Everything Is Debatable

Written by: TL on 17/12/2013 21:28:53

It's unclear to me how Hellogoodbye, poppy as the project always was, somehow became a band that was all the rage in my teenage emo circles back around 2005, even before the "Here In Your Arms" single went everywhere and then platinum in 2007, topping charts in music channels while those still actually had charts. The revolving door project centered around Huntington Beach songwriter Forrest Kline was pretty much Owl City before Owl City was Owl City and you couldn't even call them pop-punk without emphasising the POP so much that it almost overshadowed the... What was that suffix again? Still the band had caught on with an alternative crowd first, at least around here, and while loads of those people had already lost interest when "Would It Kill You" came around in 2010 and pre-empted the current analogue trend by substituting many of the cutesy electronics with organic instrumentation, the album made critics and music nerds embrace the band relatively universally.

The reason I bother to explain this is that I expect to field some questions when you hear the new album "Everything Is Debatable", sounding along the lines of "why is ROCKfreaks reviewing this?", because on their newest opus Kline and friends not only consolidate his original interest in electronic chimes and noises with "Would It Kill You"'s more "real" instruments, they also have the band at its poppiest ever, striking me as a midpoint between "emopop" bands like Panic! At The Disco, Forgive Durden and I Can Make A Mess on the one side and indie-pop acts like MGMT, Air Bag One and Vampire Weekend on the other.

The short version of that is that every conventional rock'n'roller will likely shun "Everything Is Debatable" as a record clearly aimed at a hipper and more chillaxed audience, but that is their loss to an extent, as Hellogoodbye waste little time on this album before establishing that they're still dependably growing some wickedly catchy tunes there in their borderland between pop, indie and rock. The synths and bells and elated vocal melodies that ring in opener "And Everything Becomes A Blur" are barely finished with reminding you of "Pretty. Odd"-era Panic At The Disco before the lead single and title track comes around with funky electronic beat and vocal effects that has HGB sounding a bit like either Air Bag One or The 1975. At track two, this is an early main highlight for the album, primarily via the strong falsetto melody, the sexy rhythms and the many interwoven details.

The title track thus opens up a solid early part of the album on which Kline flashes his deftness with ear-catching electronic effects, good rhythm dynamics and a sharp, recognisable vocal that reminds me most of Forgive Durdens' Thomas Dutton. "The Magic Hour Is Now" and "Swear You're In Love" follow like pearls on a string and each put melodies and recognisable refrains in your head in a way that's pretty characteristic for the record overall, even if it does seem to loosen its grip on the listener moving across the middle. The main reason for this I think lies in an unusual contrast: As elegant as Kline proves to be in constructing and arranging a sound that's dynamic and.. well.. somewhat cooler-than-thou, his talents here seem somewhat let down by the laid-back pop structures and routine vocal delivery.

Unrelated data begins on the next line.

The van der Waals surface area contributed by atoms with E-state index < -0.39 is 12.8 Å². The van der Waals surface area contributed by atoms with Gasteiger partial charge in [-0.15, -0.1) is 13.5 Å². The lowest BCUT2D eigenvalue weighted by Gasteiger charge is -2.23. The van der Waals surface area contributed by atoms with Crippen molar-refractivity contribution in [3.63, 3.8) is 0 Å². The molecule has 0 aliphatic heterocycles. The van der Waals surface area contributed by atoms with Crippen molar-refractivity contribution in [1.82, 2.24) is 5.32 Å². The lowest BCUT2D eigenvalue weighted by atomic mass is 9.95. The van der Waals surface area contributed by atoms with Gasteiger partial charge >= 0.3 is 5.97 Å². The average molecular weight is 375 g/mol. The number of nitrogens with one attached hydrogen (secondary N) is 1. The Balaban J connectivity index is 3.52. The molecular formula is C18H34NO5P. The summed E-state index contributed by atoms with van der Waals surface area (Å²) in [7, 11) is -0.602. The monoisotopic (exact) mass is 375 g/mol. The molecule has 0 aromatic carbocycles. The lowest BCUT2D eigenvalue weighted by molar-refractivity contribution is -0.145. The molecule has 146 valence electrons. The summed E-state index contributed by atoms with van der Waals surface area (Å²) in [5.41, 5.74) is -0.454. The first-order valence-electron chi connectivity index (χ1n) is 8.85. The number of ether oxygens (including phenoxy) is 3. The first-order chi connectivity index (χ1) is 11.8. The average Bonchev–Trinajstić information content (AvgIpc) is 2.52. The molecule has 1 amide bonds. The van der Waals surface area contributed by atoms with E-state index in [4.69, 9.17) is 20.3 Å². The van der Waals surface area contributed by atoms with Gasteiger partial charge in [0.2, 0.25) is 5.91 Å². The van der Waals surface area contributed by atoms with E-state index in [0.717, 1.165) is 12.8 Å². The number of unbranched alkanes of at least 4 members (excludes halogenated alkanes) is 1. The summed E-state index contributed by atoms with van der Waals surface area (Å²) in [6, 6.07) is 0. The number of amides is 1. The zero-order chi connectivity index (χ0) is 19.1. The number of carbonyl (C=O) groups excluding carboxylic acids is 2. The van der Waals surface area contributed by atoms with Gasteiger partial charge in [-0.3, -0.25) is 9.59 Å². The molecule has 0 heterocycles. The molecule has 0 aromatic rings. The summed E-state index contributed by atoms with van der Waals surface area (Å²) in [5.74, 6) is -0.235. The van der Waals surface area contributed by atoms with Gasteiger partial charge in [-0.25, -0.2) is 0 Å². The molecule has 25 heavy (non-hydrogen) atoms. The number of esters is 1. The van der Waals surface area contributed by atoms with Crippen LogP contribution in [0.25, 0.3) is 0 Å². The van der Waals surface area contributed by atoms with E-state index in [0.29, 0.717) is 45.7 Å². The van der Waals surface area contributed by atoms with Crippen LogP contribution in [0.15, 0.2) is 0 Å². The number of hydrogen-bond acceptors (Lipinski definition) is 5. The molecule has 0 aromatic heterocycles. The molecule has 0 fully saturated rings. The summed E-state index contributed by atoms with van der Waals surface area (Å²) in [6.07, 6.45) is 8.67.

The soundscape is thus fascinating but the songs don't go anywhere particularly surprising or dramatic, and similarly, while the singing is characteristic, the delivery hasn't got the urgency or vividity to really get the listener to commit to the hooks or take interest in the lyrics. It's almost frustrating, but despite "Everything Is Debatable"'s obvious strengths, it fails to grow from its relaxed poppyness into something where it feels like anything is really at risk. Instead it feels mainly like "merely" a rich and fun stylistic exercise - one that's catchy, yet superficial, and one that misses the fact that people connected with "Here In Your Arms" and "Shimmy..." not just because of the melodies, but also because those had an anxiety at heart you instantly related to. So while Hellogoodbye is solidifying their position as a dependable option for the pop fans that are too discerning to just go with what's on Top40 radio, I can't help but to feel like something's been lost to them along the way.


Download: (Everything Is) Debatable, Swear You're In Love
For The Fans Of: Air Bag One, MGMT, Panic! At The Disco, Walk The Moon, Vampire Weekend
Listen: facebook.com/hellogoodbyeband

Release Date 29.10.2013
Wasted Summer

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